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Covid-19's entrepreneur explosion: Why America will never go back to business as usual

High unemployment, the magnifying power of the web and fresh fintech financing are fuelling an eruption of startups not seen in decades

Published: Nov 20, 2021 07:00:00 AM IST
Updated: Nov 19, 2021 06:42:42 PM IST

Covid-19's entrepreneur explosion: Why America will never go back to business as usualMatt Redler’s startup, Panther, helps companies hire low-cost but far-flung foreign workers. “Since the pandemic hit, we have all participated in an uncharted experiment around remote work.”
In the gritty, gray concrete lobby of Firebrand Collective—a women’s coworking space in Kansas City’s industrial West Bottoms district—Jackie Nguyen makes lattes laced with cardamom and lychee from her colorful mobile coffee shop. A colossal dragon head covers the shop, Cafe CàPhê, painted the bold yellow and red of the South Vietnamese flag, with dashes of bright blue in a nod to the French influence on the country’s food. “And of course, this is Kansas City,” says Nguyen, 32. “They’re the colours of the Chiefs and Royals, too.”

Cafe CàPhê serves “Hella Good Lattes” and “Saigon” iced coffee to some 200 customers a day. Monthly revenue is roughly $30,000. “It’s been a crazy, amazing ride,” says Nguyen, a first-time entrepreneur. “The only business I knew before this was show business.”

Covid-19's entrepreneur explosion: Why America will never go back to business as usualFormer Miss Saigon star Jackie Nguyen left Broadway’s limelight to open Kansas City Vietnamese coffee shop Cafe Cà Phê. “I really wanted to own something on my own.”

A little over a year ago, Nguyen was an actress who had spent nearly two decades in musical theatre. Before the pandemic, she made $90,000 a year on the touring production of Miss Saigon. On March 15, 2020, she performed in Fort Myers, Florida. The next day, the lights went out on Broadway. “I didn’t have a house, car or any significant savings,” Nguyen says. She moved to Kansas City from Long Island City, Queens, investing $10,000 from her scant savings and an additional $13,000 from Kickstarter (it helps to have 4,000 Instagram followers). She’s never going back to the Great White Way. “As an actress, my career was always at the mercy of someone else,” she says. “Now I get to make all my choices and get to be very intentional behind what I choose.”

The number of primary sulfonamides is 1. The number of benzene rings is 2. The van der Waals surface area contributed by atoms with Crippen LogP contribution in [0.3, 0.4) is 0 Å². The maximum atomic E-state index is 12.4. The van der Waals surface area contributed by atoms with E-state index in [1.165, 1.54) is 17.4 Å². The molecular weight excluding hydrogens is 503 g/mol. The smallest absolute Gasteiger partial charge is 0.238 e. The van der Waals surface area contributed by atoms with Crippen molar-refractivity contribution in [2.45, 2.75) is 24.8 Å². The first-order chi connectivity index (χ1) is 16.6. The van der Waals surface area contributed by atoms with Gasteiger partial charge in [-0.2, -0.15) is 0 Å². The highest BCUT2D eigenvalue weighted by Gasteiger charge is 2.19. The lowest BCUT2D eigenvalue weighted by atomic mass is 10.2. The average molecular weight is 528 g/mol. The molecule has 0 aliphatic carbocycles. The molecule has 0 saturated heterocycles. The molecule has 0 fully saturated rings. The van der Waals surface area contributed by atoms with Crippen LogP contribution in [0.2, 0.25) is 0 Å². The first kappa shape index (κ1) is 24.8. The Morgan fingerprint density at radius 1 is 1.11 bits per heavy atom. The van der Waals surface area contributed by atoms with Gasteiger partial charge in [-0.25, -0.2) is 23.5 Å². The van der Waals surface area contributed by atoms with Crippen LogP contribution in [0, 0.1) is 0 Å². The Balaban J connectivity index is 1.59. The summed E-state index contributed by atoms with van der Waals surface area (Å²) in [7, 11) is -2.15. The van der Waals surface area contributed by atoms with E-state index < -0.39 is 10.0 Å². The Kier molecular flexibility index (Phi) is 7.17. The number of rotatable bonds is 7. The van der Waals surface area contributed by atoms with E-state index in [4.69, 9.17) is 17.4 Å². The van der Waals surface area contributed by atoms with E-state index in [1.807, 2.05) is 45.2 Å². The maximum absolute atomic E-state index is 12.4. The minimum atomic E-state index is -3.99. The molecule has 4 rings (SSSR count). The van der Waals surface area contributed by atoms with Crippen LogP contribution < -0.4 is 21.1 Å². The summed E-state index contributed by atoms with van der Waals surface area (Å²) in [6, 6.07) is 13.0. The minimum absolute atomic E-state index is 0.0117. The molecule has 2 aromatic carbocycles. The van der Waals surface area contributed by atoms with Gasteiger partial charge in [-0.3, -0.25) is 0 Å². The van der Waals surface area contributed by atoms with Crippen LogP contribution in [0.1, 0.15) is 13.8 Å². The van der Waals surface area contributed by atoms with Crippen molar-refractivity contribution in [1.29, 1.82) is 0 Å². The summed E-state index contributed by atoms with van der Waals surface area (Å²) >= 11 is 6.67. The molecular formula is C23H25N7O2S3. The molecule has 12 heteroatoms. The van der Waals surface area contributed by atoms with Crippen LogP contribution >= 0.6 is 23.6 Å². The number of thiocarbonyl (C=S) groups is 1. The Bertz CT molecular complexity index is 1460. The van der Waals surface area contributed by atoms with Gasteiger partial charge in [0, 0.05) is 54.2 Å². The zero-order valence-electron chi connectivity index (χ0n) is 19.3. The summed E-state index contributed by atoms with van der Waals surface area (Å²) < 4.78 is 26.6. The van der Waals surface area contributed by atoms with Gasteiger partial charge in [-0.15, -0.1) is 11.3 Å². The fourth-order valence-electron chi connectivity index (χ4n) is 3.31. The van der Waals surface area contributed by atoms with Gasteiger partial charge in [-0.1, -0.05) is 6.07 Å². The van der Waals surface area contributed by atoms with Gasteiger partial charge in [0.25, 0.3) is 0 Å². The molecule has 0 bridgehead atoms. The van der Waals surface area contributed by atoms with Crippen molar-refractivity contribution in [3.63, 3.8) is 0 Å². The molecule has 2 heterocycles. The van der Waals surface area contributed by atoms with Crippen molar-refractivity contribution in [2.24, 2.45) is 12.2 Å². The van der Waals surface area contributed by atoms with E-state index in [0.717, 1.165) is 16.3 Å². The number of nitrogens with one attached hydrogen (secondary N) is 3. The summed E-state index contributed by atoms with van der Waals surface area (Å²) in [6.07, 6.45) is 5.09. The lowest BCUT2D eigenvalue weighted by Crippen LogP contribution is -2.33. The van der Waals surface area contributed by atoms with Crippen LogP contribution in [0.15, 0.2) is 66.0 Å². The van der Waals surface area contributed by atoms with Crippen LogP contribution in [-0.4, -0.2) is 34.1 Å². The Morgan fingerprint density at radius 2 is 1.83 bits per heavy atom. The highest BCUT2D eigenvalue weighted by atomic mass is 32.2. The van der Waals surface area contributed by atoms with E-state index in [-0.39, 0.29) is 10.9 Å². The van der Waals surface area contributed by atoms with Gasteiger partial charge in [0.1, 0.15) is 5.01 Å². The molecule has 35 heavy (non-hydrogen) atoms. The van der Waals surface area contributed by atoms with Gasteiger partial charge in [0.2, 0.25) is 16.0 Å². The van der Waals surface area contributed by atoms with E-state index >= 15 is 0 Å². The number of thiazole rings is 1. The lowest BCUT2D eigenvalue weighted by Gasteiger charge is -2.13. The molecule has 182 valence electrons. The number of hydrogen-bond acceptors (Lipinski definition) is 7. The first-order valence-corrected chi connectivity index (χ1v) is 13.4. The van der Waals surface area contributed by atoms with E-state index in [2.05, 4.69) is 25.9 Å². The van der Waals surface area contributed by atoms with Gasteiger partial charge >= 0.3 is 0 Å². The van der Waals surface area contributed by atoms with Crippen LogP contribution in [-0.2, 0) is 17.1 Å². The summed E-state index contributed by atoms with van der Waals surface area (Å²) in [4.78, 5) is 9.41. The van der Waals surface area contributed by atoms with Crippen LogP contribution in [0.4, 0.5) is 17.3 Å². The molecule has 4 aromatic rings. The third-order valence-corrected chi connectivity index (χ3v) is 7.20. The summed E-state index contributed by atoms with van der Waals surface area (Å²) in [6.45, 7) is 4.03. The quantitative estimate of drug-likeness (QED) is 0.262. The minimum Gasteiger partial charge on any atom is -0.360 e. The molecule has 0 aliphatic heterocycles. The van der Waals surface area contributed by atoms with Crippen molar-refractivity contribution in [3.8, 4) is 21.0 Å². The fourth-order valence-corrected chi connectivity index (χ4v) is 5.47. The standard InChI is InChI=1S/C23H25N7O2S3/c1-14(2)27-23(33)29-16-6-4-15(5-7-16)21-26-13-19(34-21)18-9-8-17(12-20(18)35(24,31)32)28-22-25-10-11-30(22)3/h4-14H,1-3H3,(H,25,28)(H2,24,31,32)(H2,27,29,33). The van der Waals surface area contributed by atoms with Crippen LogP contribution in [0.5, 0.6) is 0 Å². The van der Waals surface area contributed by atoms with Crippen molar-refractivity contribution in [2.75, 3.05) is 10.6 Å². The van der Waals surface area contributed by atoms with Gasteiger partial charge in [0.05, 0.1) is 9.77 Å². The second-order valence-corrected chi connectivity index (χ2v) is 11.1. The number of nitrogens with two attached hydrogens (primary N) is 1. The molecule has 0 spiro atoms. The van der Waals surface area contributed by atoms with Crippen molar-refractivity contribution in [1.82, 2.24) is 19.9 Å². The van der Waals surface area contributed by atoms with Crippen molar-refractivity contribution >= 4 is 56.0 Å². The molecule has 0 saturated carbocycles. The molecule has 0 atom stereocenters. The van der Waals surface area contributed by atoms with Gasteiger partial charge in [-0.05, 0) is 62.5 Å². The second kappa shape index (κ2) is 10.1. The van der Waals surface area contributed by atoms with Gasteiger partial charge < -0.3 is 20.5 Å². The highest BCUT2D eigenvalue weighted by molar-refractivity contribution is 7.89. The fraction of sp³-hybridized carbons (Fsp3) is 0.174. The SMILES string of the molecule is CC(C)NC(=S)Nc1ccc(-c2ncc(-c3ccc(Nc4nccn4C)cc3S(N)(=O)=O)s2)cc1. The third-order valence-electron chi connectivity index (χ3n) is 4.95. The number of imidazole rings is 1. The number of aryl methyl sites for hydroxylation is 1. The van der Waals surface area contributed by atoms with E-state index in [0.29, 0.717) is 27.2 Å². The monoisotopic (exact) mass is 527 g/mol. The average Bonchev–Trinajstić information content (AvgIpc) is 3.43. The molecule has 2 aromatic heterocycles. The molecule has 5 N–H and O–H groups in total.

Nguyen is one of the 4 million–plus people fuelling America’s unprecedented entrepreneurial explosion. Sparked by pandemic unemployment not seen since the depths of the Great Depression, a permanent shift in where we live and work, access to fresh sources of capital through fintech, ubiquitous cheap technology and dogged determination, Americans are betting on themselves and launching companies at a historic rate.

Every recession seeds a bumper crop of startups. As the maxim goes, necessity is the mother of invention. But this time it’s different. Just as the Covid recession, in its breadth, size and speed, was astounding, so will be its impact on America’s small-business landscape.
Covid-19's entrepreneur explosion: Why America will never go back to business as usual
In 2020, more than 4.3 million people registered for new business applications, according to the US Census Bureau. That’s nearly 840,000 more than 2019—a 25 percent jump. It’s a stark difference compared to the 2008 credit crisis, which saw an 8 percent drop in new applications.

“This makes you sit up and pay attention,” says John Lettieri, co-founder and CEO of the Economic Innovation Group, a bipartisan think tank. “It’s not what many of us would have expected on the front end of this crisis.”

Up also are the number of new startups likely to hire employees. Labelled “high-propensity” businesses by the IRS, these potential job creators jumped 15 percent in 2020. “During 2008’s Great Recession, the new-employer businesses fell by nearly 230,000 from their previous year’s level,” Lettieri says. “During the Covid crisis, they climbed over 200,000—it’s a mirror image.”

And the most significant spikes in these job-creating businesses are happening far from expensive coastal hubs. Instead, the deep South is driving the boom, with triple-digit growth across Georgia, Mississippi, Alabama and Louisiana. To spotlight this upcoming, diverse, entrepreneurial generation, Forbes is launching the Next 1000, a reader-nominated list of small-business founders, scattered across America, with less than $10 million in funding and revenue. Businesses like these drive the economy, employing more than 30 million Americans.

The startup surge continues through 2021. In February, there were nearly 430,000 registrations for new businesses, an increase of 40 percent from February 2020—the last month before the pandemic froze the global economy. As the world gets back to business, many new founders like Nguyen aren’t looking back.

A month into the nationwide lockdown, 22 million jobs vanished. Unemployment neared 15 percent—the second-highest rate in 100 years, topped only by the Great Depression. The hardest hit were thriving experience-based industries like restaurants, retail, travel, Hollywood, sports and other live events. Nearly 40 percent of all jobs lost came from the travel and hospitality industries, based on a US Travel Association study. By mid-April 2020, the restaurant and retail sectors had each lost roughly 2.5 million jobs. Those lucky enough to keep their positions awoke to a seemingly endless new reality of remote work and virtual school.

After the pandemic terminated her gig as a wedding photographer, Jade Adams threw herself into her houseplant hobby, collecting more than 200 exotic plants like rare alocasias and philodendron pink princesses. When the vegetation overtook her apartment, she began selling the plants on Facebook and then, in July, she hawked $15,000 worth at a pop-up in Knoxville, Tennessee’s Central Collective event space. By last October, Adams, 23, bet her entire $20,000 savings on a brick-and-mortar shop called Oglewood Avenue. She earned the investment back within a matter of days. “The houseplant market has blown up during the pandemic,” she says. “More people are home and trying to bring the outdoors inside.”